For about three-quarters of 2020, safety considerations surrounding COVID-19 have made it difficult for most of us to properly and fully observe traditional events, including holidays.
Birthdays, anniversaries, reunions, Easter, Mother’s Day, Father’s Day, Halloween and the celebration of Memorial Day, Fourth of July and Veterans Day — the list goes on and on — have been canceled, postponed or greatly altered this year due to decisions aimed at helping to slow the spread of the new coronavirus and keep people as safe as possible during this pandemic.
The statistics of human pain, suffering and loss have been overwhelming and so very mortifying.
As of midday Tuesday, Johns Hopkins University reported that, worldwide, there have been more than 63.5 million cases of COVID-19 resulting in nearly 1.5 million deaths. That same batch of statistics showed the United States was leading all nations in infections, at 13.6 million, and deaths — almost 270,000.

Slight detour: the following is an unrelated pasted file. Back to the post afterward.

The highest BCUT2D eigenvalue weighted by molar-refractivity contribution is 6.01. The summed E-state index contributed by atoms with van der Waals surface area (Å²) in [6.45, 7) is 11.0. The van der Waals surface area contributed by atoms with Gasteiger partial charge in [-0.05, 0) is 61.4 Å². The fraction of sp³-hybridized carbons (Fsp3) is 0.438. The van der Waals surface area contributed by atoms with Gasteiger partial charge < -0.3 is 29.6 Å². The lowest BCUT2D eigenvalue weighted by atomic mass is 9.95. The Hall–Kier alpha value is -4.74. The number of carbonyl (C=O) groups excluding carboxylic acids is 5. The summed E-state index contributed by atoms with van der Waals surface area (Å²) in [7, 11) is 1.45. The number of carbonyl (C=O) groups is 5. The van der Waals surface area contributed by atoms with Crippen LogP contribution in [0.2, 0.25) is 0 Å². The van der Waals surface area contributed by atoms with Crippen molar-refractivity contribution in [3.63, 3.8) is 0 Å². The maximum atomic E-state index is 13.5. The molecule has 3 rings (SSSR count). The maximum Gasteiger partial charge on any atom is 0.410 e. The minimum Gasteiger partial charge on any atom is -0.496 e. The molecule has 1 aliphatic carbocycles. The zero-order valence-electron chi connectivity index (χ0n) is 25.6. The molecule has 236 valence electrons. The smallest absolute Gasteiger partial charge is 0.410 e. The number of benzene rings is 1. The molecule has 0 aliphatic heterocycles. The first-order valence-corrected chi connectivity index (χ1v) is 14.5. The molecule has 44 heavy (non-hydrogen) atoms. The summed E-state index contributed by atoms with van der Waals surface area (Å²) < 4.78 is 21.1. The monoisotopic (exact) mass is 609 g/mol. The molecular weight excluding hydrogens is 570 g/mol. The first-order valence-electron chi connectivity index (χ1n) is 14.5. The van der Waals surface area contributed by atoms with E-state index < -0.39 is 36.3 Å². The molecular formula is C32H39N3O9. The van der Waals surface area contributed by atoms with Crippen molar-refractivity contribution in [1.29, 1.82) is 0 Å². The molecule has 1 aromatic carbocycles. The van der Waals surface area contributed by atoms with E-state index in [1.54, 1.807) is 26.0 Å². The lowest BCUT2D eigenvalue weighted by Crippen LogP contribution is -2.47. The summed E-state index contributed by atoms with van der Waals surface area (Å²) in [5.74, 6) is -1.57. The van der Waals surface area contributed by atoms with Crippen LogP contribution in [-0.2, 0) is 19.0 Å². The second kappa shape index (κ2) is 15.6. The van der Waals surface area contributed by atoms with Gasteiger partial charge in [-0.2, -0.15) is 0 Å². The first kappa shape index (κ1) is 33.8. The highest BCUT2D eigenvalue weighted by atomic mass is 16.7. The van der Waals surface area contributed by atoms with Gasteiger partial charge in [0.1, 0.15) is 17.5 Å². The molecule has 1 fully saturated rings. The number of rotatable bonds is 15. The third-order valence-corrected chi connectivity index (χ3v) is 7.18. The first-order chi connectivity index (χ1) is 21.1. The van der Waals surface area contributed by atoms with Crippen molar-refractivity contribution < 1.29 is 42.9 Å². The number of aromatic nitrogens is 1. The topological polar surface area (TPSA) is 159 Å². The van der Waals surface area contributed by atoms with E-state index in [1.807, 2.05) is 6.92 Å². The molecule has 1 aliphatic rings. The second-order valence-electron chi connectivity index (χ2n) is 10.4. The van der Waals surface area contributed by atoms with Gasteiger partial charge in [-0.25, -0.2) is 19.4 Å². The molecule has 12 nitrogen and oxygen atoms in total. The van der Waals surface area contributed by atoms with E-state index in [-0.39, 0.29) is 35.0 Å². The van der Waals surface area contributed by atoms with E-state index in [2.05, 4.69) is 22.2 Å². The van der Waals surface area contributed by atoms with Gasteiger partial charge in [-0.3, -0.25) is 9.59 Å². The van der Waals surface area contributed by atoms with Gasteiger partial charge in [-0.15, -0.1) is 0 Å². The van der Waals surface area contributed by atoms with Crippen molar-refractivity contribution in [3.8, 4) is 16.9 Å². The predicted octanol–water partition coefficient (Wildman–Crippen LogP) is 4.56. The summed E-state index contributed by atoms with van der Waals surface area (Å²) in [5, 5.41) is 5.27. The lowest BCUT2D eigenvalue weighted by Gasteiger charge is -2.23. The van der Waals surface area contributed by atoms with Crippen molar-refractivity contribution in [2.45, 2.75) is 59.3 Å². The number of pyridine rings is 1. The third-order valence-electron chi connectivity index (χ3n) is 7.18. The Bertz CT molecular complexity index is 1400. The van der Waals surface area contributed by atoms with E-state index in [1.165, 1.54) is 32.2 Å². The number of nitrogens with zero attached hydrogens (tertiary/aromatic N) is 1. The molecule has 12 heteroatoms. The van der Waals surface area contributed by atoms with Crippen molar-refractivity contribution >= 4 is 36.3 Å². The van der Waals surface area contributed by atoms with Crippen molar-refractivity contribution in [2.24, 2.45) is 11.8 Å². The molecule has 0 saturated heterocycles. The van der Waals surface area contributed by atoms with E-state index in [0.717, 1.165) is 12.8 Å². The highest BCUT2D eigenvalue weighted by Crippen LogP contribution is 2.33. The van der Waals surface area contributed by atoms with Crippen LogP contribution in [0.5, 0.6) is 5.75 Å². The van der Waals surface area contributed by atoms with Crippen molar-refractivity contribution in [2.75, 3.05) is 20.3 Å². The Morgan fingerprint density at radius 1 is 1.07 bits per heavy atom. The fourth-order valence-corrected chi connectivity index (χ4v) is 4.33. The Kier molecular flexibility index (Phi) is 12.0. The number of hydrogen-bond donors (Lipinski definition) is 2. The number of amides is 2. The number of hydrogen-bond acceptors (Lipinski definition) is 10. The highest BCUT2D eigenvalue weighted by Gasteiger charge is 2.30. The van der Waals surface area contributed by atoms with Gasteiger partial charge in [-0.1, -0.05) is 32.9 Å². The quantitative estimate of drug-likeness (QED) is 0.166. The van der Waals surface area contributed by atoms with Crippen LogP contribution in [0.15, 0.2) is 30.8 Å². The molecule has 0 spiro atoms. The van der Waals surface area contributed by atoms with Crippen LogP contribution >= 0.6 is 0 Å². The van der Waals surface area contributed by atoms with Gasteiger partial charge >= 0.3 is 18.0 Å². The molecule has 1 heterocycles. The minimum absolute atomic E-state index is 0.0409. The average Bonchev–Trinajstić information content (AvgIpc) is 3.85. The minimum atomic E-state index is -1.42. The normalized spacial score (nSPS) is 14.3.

We long ago grew weary of the steady daily roll call of COVID-19 infections and fatalities, yet there has been no escaping the realities of it all.
Somehow, however, seeing Christmas decorations going up in Tallahatchie County and elsewhere reminds us that there is light, hope, new birth, salvation.
The angels that adorn many utility poles and other fixtures in Charleston shout out that booming admonition from Bethlehem: “Fear not: for, behold, I bring you good tidings of great joy, which shall be to all people.”
The Nativity scene on the courthouse grounds in Charleston recalls the magic of that one very special night so long ago.
Tinsel, colorfully decorated Christmas trees, candy canes, wreaths with red bows, sparkling lights, Santa Claus and reindeer — all of it — bring forth childhood emotions of wonder, merriment and magic to help brighten the landscape during these otherwise dreary times.
Sounds of the season — whether secular or religious, and no matter the genre — also help to lift the spirits of so many who are weary, sick, sad.
A literary mind once said, “Happiness can be found, even in the darkest of times, if one only remembers to turn on the light.”
Christmas, a season of light, is just three weeks away. Everyone is encouraged to flip the switch.